The great King of Israel, David, committed adultery with another man’s wife. To hide his sin, he had her husband killed. Problem solved? Not in the least. After the prophet Nathan confronts him with the severity of his deed, David admits to his sin. His full confession is recorded in Psalm 51. The verse that concerns us in this post is:
Against you, you only, have I sinned
and done what is evil in your sight,
so that you may be justified in your words
and blameless in your judgment.
Psalm 51:4 English Standard Version (ESV)
Speaking of David’s confession, John Calvin says:
Against You only…I conceive his meaning to be, that though all the world should pardon him, he felt that God was the Judge with whom he had to do, that conscience hailed him to his bar, and that the voice of man could administer no relief to him, however much he might be disposed to forgive, or to excuse, or to flatter. His eyes and his whole soul were directed to God, regardless of what man might think or say concerning him.
…There is every reason to believe that David, in order to prevent his mind from being soothed into a false peace by the flatteries of his court, realized the judgment of God upon his offense, and felt that this was in itself an intolerable burden, even supposing that he should escape all trouble from the hands of his fellow-creatures.
On the import of the second couplet, Calvin says:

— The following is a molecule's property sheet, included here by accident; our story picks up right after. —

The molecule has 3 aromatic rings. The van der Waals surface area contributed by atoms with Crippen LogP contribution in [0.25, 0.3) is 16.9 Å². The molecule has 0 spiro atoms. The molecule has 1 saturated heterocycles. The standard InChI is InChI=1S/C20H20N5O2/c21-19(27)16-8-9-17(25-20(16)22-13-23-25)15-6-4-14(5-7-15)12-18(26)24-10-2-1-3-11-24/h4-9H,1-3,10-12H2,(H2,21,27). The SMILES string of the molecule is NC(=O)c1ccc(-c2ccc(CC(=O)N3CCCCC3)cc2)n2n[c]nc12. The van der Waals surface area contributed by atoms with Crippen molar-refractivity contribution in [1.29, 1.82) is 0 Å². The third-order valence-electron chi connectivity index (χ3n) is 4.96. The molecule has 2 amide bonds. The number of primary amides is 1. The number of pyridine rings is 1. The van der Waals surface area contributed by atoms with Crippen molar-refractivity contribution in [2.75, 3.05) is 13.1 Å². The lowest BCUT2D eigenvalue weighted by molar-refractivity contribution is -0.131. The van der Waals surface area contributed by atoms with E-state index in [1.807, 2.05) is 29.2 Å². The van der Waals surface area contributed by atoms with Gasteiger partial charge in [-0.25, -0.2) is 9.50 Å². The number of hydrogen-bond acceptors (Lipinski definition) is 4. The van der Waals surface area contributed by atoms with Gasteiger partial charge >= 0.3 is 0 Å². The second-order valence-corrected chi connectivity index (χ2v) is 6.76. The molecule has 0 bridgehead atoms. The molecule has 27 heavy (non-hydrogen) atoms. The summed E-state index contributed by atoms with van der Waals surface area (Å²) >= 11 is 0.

So that You may be justified…Any doubt upon the meaning of the words, however, is completely removed by the connection in which they are cited in Paul’s Epistle to the Romans,
“For what if some did not believe? Shall God be unjust? God forbid: yea, let God be true, but every man a liar; as it is written, ‘That thou may be justified in thy sayings, and might overcome when thou art judged.’” — Romans 3:3, 4
Here the words before us are quoted in proof of the doctrine that God’s righteousness is apparent even in the sins of men, and his truth in their falsehood.
To have a clear apprehension of their meaning, it is necessary that we reflect upon the covenant which God had made with David. The salvation of the whole world having been in a certain sense deposited with him by this covenant, the enemies of religion might take occasion to exclaim upon his fall, “Here is the pillar of the Church gone, and what is now to become of the miserable remnant whose hopes rested upon his holiness?”
…Aware that such attempts might be made to impugn the righteousness of God, David takes this opportunity of justifying [God’s righteousness], and charging himself with the whole guilt of the transaction. He declares that God was justified…should he have spoken the sentence of condemnation against him for his sin, as [God] might have done but for his gratuitous mercy.
Of course, the knowledge that our sin offends God most should not excuse us from seeking our brother’s or sister’s forgiveness. However, we should fear all the more, having been forgiven by others, that we did sin against Him who purchased us at great cost to Himself.